... Ecclesiastes 2:26 ...
Cast your bread upon the waters,
for you will find it after many days.

Christmas 1 Year A
Message December 29, 2013

Incarnation: Who Jesus Is

Text: Matthew 2:13-23

Christmas Day has come and gone, and while I’m sure there was much celebration and joy in many households, the value and commemoration of the birth of Jesus lies not in his birth per se but in who he is and what his mission was. Christmas is about the identity of Jesus as Emmanuel and God’s presence in our history defining who we are and what our purpose is, and how we accomplish that purpose.

On this the first Sunday after Christmas, often called low Sunday for its seemingly antithesis to Christmas Day we come face to face with the grim reality of Jesus’ birth and the forces of evil opposed to it. We fondly recall the exploits of the Wise Men who journeyed from the east looking for a new king and found a deeper meaning for their lives. We remember the shepherds and their visitation in response to the angelic message. But now we hear of the opposition – those who saw in the birth a threat to their power, a voice which would awaken the consciousness of the people and a leader who would turn the status quo on its ear.

Matthew’s gospel was written from a perspective of Jewish ideology and it was imperative that Jesus’ identity would be made known through the fulfillment of Scripture. Thus we get all the various references to Old Testament prophecy. Jesus is seen to be not just a prophet but also king and true priest. As we read today’s gospel we find in it a story of divine guidance, godly protection and holy deliverance. One cannot help but hear this story of Jesus’ escape to Egypt and return to Nazareth in light of Joseph’s journey into Egypt, the providential deliverance and Moses and the subsequent Exodus. Even at this tender age Jesus is seen to be another Moses.

The raw reality of Herod’s actions not only bring to mind the hard-nosed treatment of the children of Israel by Pharaoh but highlight Herod’s character and heritage. Herod was not a true Jew but rather an Idumean who had been put on the throne by Caesar Augustus and as such was a vassal to Rome. The people really did not regard him as their rightful Davidic king. Herod knew this and he knew his position was tenuous even at best. Added to this a certain paranoia and we get a picture of a ruthless unjust man who killed his own sons for fear they would depose him, who built fortification throughout Judea so that he was never more than a day’s journey from security and who always sought revenge for any perceived slight to his dignity.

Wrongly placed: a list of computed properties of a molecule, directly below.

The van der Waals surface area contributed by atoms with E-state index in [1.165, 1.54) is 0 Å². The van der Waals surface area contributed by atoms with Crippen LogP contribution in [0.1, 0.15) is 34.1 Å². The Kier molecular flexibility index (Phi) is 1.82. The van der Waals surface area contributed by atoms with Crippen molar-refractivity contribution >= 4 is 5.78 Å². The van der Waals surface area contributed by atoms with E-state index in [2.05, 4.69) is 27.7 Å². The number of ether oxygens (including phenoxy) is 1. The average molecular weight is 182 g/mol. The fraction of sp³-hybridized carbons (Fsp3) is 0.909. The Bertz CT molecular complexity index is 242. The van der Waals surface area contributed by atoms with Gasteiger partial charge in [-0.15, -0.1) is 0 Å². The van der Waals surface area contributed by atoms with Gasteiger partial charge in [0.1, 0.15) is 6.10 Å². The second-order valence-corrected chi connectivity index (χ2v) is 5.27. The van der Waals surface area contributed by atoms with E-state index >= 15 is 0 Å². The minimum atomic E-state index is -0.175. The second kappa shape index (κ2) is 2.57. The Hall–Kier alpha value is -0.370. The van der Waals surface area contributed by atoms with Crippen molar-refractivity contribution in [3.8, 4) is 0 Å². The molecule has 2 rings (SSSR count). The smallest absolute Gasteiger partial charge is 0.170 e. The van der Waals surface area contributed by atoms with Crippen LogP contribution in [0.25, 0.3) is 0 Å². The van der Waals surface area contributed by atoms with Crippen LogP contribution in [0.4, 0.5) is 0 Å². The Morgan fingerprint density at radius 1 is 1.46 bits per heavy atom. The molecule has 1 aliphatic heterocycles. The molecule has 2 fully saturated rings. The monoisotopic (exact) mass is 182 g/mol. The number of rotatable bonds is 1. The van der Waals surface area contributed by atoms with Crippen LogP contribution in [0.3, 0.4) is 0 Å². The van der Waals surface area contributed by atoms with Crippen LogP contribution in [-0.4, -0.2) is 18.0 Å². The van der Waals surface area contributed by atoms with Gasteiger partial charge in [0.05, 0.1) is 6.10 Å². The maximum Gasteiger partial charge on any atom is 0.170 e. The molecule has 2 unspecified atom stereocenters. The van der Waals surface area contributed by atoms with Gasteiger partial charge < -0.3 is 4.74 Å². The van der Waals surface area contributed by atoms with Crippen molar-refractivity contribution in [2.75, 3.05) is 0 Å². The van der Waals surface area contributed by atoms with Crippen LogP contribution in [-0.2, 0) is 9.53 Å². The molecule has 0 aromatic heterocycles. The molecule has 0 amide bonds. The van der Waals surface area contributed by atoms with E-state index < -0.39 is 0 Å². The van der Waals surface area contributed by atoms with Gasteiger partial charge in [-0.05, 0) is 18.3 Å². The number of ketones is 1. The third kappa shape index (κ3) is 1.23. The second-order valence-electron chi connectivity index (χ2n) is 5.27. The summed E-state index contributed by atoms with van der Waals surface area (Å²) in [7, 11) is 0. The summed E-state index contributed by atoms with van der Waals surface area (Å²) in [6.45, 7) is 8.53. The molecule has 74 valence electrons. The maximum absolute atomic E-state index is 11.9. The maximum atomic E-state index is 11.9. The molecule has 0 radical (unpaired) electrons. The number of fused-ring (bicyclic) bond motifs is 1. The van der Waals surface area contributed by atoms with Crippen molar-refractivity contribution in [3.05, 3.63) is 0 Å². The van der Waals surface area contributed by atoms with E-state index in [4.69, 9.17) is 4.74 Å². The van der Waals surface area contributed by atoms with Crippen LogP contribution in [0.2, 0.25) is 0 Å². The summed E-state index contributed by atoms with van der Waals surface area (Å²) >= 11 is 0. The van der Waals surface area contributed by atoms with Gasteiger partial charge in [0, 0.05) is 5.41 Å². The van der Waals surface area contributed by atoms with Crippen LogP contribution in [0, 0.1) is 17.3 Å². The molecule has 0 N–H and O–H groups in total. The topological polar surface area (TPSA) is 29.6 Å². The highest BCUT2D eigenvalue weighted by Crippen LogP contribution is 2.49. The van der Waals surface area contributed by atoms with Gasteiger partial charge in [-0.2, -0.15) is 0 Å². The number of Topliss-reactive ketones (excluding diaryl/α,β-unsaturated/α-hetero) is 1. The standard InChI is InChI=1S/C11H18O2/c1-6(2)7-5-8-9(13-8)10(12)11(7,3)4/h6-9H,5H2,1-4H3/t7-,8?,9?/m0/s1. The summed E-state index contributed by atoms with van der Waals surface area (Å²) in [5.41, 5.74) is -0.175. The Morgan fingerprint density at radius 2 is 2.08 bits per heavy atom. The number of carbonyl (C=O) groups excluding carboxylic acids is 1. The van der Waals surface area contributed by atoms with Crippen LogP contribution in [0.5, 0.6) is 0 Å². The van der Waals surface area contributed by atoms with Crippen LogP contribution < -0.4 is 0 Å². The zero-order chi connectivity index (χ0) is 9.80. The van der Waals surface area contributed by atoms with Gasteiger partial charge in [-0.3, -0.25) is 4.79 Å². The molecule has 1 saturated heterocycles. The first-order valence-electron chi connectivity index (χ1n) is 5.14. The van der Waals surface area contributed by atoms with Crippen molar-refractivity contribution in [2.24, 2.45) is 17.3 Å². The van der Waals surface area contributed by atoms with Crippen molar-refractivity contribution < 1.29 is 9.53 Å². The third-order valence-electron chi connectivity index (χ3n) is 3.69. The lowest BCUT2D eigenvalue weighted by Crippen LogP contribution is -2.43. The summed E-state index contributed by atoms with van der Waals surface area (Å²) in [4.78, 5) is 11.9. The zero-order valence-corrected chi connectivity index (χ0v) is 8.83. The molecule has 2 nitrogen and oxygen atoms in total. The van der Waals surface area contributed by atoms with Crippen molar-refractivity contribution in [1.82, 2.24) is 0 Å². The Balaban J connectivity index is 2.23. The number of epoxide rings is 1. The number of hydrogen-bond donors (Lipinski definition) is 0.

When the Wise men from the East failed to return, Herod was infuriated. But more than that he was greatly afraid of the prophecies that the child they had come to see would one day displace him from his throne. His only option was the option of Cain – to kill. He ordered the death of the male children of Bethlehem two years and younger according to the time of the birth as told him by the Wise men and his own counselor. While we may think the slaughter of the innocents as some blood bath, the historical reference to this is not corroborated by outside sources. Even Josephus does not give it much in his history. Perhaps because of the ruthlessness of Herod or perhaps the number involved who be scarce to note. Bethlehem was a small town or visage and perhaps a couple of hundred people. Even at best there may have been only 10-20 children years and younger, and only half of those male children. The killing of such a few in a world where death and killing was so common place would not have made the news – except in Matthew’s telling! And then the author makes it as a prophecy fulfilled rather than the horrendous event it was.

This story ought to awaken our senses to the pervasive nature of evil in the world and the reality of human involvement. There is a cosmic war of good and evil and humanity is in the midst thereof. In fact Scripture informs us that we are not only in the midst, we are the alternate target of that war and each of us must decide on what side we are to belong. Fortunately or unfortunately the vast majority are found to be between sides, having both good and bad qualities and so the battle continues.

Yet there is hope! For as Jesus’ birth gave a glimpse of God’s purposes to a few, the divine providence continued and by his ministry death and resurrection Jesus opened a path of salvation showing that despite all the doom and gloom, all the wickedness and greed, and all the lust and decay God is present, is here and is working so that we may be rescued. The real joy of Christmas is Immanuel – God with us – and in spite of all the difficulties all the turmoil all the devastation and human debauchery – we can celebrate God’s promise and strengthened by that dedicate ourselves to God’s service celebrating and worshipping this day and every day.

May the peace of Christ help us to surmount every obstacle so as to live in covenant with God and one another each and every day.

Amen!